• order you to do something (for example, pay your rent)
  • order someone else to do something (for example, order your landlord to carry out repairs to your home)
  • order either you, or someone else, to pay a sum of money (for example, ordering the council to pay you compensation and reimburse your court expenses)
  • allow your landlord to evict you
  • tell your landlord not to evict you.

These are only examples and you must speak to a solicitor or contact a law centre for legal advice specific to your case. The page on court decisions also has more information.

How can courts change or make law?

The courts in Scotland have lots of powers to change the existing law and make new laws as well. For example, the courts can:

  • spell out ('clarify') what the law says where it isn't clear
  • redefine the law so that it has a new meaning
  • expand or extend the law to apply to new situations (there have been lots of examples of this in the news in recent years in relation to fertility laws and so-called 'designer babies')
  • make an important statement about the law which other courts have to follow (this is called 'setting a precedent' - there is more information on this further down this page)
  • follow or disagree with decisions made by other courts, legal experts, legal principles and other sources of law.

Very few cases that go to court will change the law. In fact, the decisions made will only affect the people involved in that case because they will sort out the argument between them. However, if your case has some unusual facts in it, or if the existing law isn't clear, the courts can change the law and/or make new laws. They do this by listening to the legal arguments presented by lawyers who appear in court on your behalf. The arguments are put together using the facts of your case and by looking at various different sources of law including:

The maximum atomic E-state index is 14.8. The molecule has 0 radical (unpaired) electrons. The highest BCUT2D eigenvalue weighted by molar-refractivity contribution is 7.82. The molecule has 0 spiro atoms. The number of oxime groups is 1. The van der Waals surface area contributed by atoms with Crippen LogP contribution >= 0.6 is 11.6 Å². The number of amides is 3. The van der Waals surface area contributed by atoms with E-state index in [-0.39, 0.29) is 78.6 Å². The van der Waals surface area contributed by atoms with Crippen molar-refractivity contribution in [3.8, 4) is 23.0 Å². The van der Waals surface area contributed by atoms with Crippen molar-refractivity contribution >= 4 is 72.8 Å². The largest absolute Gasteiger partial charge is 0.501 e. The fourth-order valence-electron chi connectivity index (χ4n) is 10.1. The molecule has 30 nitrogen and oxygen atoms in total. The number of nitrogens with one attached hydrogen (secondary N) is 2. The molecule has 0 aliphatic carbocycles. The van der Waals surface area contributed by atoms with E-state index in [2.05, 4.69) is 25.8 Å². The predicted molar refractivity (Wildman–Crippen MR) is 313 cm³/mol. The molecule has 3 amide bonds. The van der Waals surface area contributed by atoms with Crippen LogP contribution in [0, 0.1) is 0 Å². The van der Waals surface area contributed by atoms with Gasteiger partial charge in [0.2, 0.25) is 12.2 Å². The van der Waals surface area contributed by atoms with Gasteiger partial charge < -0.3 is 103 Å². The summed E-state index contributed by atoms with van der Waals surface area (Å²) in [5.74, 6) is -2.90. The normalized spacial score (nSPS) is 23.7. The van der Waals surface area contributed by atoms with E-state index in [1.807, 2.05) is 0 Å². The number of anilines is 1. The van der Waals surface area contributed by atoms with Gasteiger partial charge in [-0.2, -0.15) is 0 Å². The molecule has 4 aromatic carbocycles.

• well established legal principles of Scots law
  • any Acts of Parliament or Acts of Scottish Parliament that are relevant to your problem
  • previous decisions made by Scottish courts
  • decisions of courts in other countries (other 'jurisdictions') that might help (these are called 'persuasive authorities'). For example, the decisions of some English courts might be helpful in some cases. The court can also look further afield at decisions of courts in countries abroad in some circumstances
  • what famous and well established lawyers from long ago (called 'institutional writers') have said about the law
  • the opinions of senior lawyers (Advocates) who have been paid to give their opinion (called 'counsel's opinion')
  • the opinions of academic experts.

If there is no clear legal solution to your case, then the court will make a decision on what the law means (by 'interpreting' the law). This isn't a random decision but is based on the knowledge and experience of the judges in the court and also the facts of your case. This can be a very complicated process and the court often has to take a balanced view of complex and conflicting factors.

Every court in Scotland is headed up by either a judge (if the case is in the Court of Session) or a sheriff (if the case is in the sheriff court). Read our page called who's who in court for more information. In appeal courts there is more than one judge. Judges and sheriffs are responsible for deciding what the law is and how it will be applied to your case.

Scotland map Housing laws differ between Scotland and England.
This content applies to Scotland only.
Get advice if you're England